Think of it as the "anti-Narnia" story, if you will. At least I get that vibe from the Golden Compass author Philip Pullman when he states:
"I hate the Narnia books, and I hate them with a deep and bitter passion."
What do you think? Did you pick up any message from that subtle statement (which is incredibly ironic since he borrows a significant amount of imagery and plot points from The Chronicles of Narnia for his books)?
Let's see … the Golden Compass introduces us to Lucy Lyra, who eventually hides in a wardrobe. There's an alternate world with witches and talking animals and final battles (oh my!). So in other words, he hates the Narnia series with a "deep and bitter passion," but he was happy to borrow some of the critical elements that make it such a compelling series.
Well, isn't that special!
What isn't so special is the apparent dishonesty coming of out the film's promoters and the author himself. Here's a small sample:
From Pullman's web site: "The meaning of a story emerges in the meeting between the words on the page and thoughts in the reader's mind. So when people ask me what I meant by this story, or what was the message I was trying to convey in that one, I have to explain that I'm not going to explain. Anyway, I'm not in the message business; I'm in the 'Once upon a time' business."
Fair enough, except the "once upon a time" actually has clear "messages" from characters in the story like these:
"The Christian religion is a very powerful and convincing mistake, that's all."
"Every church is the same: control, destroy, obliterate every good feeling."
And the most telling statement of all from Pullman:
"My books are about killing God."
I don't know about you, but when I think "good children's stories," "killing God" ranks right up there with what I look for.
Don't get me wrong, I'm not a boycott type person. In fact, I'm not even against this movie coming out. It's a free country with (mostly) free speech as a fundamental right. And I'm not blind enough to ignore that many forms of established religion are incredibly oppressive, and the name of "God" has been used to justify unspeakable evil. My problem lies much more with the obvious dishonesty going on here – as I hope you're picking up on.
Speaking of dishonesty and truth, there's a key element to this movie that I'd like to borrow for a minute. The Golden Compass is not the kind of navigational instrument as you might think. It's actually more of a "truth telling" device that guides Lyra to her destiny.
This is really the heart of everyone's destiny, wouldn't you agree? We all need to know what the truth is, so we can expose the lies around us and follow our true path in life. Keep in mind, I'm not talking individual preference kind of truth – like "Starbucks changed my life" or "people who don't like Hannah Montana should be thrown in prison." Those things may be true to some people, but those aren't truths that apply to everyone.
I'm talking about absolute truth – as in true for everyone, everywhere, for all time – and the great thing is that we can know absolute truth.
Well, to find and know absolute truth, we need a "golden compass" of sorts. We need a "lie detector" that is based on absolutes that come from outside ourselves. See, if I start with myself and my knowledge/feelings as the basis of truth, as a flawed and sinful person I will usually be deceived. That's why I am so amazingly thankful and relieved that there is an outside source of absolute truth whose name is Jesus Christ. Here's what Jesus said about Himself:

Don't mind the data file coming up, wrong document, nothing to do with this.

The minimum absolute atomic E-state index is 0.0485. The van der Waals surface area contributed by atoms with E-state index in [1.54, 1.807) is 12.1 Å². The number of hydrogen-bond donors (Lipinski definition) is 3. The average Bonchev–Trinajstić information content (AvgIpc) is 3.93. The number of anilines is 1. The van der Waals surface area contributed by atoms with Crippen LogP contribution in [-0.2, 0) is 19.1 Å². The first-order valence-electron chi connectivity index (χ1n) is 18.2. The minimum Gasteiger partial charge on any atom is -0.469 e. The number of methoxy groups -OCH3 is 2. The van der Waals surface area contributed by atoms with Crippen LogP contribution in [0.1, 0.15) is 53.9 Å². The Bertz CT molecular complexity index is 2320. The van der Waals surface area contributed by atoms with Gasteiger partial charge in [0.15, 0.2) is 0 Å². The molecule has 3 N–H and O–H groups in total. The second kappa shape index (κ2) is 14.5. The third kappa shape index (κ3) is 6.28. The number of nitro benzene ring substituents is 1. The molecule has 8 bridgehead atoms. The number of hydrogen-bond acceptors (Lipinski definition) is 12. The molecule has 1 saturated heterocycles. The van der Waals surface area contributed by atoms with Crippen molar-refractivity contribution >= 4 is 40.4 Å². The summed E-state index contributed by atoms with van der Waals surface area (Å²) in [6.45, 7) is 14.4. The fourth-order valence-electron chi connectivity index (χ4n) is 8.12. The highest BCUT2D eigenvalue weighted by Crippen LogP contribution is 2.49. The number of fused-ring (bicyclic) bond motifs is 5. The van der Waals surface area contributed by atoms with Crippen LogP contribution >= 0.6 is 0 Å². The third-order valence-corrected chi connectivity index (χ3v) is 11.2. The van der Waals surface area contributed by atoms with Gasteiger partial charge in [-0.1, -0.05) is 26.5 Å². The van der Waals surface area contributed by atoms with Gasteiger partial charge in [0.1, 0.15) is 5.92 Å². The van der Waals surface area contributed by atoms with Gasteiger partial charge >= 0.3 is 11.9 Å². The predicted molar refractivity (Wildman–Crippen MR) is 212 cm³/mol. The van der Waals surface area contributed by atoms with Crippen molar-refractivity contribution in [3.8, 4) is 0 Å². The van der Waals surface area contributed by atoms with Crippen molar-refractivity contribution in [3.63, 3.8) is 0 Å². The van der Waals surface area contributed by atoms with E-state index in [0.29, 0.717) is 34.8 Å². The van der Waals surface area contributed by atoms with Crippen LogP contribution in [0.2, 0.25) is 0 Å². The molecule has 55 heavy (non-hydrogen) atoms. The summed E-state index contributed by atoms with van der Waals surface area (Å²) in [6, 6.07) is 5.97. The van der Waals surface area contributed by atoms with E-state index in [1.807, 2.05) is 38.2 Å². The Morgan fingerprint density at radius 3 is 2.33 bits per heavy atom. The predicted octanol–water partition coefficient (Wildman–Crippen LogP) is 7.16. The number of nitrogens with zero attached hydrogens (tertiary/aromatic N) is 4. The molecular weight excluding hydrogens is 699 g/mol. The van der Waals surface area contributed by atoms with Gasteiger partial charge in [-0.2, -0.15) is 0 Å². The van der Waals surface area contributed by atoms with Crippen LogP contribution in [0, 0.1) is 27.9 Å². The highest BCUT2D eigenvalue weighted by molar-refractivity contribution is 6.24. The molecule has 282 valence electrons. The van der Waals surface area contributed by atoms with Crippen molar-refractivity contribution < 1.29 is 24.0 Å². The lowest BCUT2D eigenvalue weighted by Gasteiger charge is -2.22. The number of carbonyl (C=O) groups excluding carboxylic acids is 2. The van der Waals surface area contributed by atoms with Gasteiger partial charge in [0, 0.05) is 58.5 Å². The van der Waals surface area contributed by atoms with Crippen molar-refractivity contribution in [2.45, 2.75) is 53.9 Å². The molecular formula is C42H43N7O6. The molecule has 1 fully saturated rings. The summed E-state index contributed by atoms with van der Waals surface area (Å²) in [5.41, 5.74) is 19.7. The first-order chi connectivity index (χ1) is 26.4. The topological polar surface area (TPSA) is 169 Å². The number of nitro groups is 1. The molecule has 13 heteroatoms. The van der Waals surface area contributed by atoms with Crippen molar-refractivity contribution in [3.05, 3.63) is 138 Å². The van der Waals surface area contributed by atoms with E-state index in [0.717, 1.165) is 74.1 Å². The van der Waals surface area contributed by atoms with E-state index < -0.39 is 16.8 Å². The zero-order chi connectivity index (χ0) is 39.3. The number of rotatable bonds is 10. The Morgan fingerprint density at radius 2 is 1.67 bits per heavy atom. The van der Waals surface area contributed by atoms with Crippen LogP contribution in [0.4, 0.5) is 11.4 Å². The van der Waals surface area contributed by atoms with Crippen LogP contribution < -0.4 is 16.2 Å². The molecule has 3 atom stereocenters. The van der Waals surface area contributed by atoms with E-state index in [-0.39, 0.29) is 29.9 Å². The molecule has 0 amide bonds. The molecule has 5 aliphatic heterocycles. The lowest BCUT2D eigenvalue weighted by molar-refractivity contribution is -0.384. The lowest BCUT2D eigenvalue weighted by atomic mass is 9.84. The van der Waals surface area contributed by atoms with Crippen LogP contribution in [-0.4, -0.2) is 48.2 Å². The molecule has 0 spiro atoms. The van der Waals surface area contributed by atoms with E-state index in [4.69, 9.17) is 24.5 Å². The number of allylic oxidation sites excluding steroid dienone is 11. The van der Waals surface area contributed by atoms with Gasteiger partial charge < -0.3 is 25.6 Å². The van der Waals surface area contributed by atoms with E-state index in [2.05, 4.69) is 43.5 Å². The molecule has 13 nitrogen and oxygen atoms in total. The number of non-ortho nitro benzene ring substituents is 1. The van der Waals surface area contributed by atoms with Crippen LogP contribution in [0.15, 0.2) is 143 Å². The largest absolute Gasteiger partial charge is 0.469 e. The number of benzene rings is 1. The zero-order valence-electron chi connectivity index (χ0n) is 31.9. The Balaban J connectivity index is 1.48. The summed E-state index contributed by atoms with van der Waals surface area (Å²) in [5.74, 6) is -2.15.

Jesus told him, "I am the way, the truth, and the life. No one can come to the Father except through me. (John 14:6)
Jesus didn't claim to just know the truth and live it, He actually claims to be the truth. No other religious leader would dare make this claim much less try to prove it – but Jesus came back from the dead to back up the fact that He is the source of all truth.
So what does that mean for us? Easy. If Jesus is the source of absolute truth, then His words are the "golden compass" we need to escape the lies of the world and fulfill our destiny. And not just His words in Matthew, Mark, Luke, John, and Revelation – but every word of the Bible, because He "wrote" that as well! That's why the Bible is our only source of absolute truth, because Jesus didn't write anything else.
Does this mean we take the truth of the Bible and twist it, manipulate it, and use it for our own prideful and petty purposes? Of course not – although there are plenty of folks who have in the past, which is probably what's at the heart of Pullman's "issues" with Christianity. What it does mean is that we keep our focus on reading and studying God's word the way King David did:
Your word is a lamp to my feet and a light for my path. (Psalm 119:105)
We have absolute truth at our fingertips. Without it, we are walking through life without a compass – lost in the lies of "me first" and "party like a rockstar."
So perhaps instead of seeing the Golden Compass, try opening up the real "truth teller." It won't cost you a dime, but it will take you on an adventure that fantasy writers only dream about!
Lane Palmer is the Youth Ministries Specialist for Dare 2 Share Ministries in Arvada, Colo., where he works with to provide resources for youth leaders and students. Dare 2 Share exists to energize and equip teens to know, live, share and own their faith in Jesus. For more information on Dare 2 Share Ministries or the GameDay youth conference tour, please visit www.dare2share.org. Send feedback to firstname.lastname@example.org.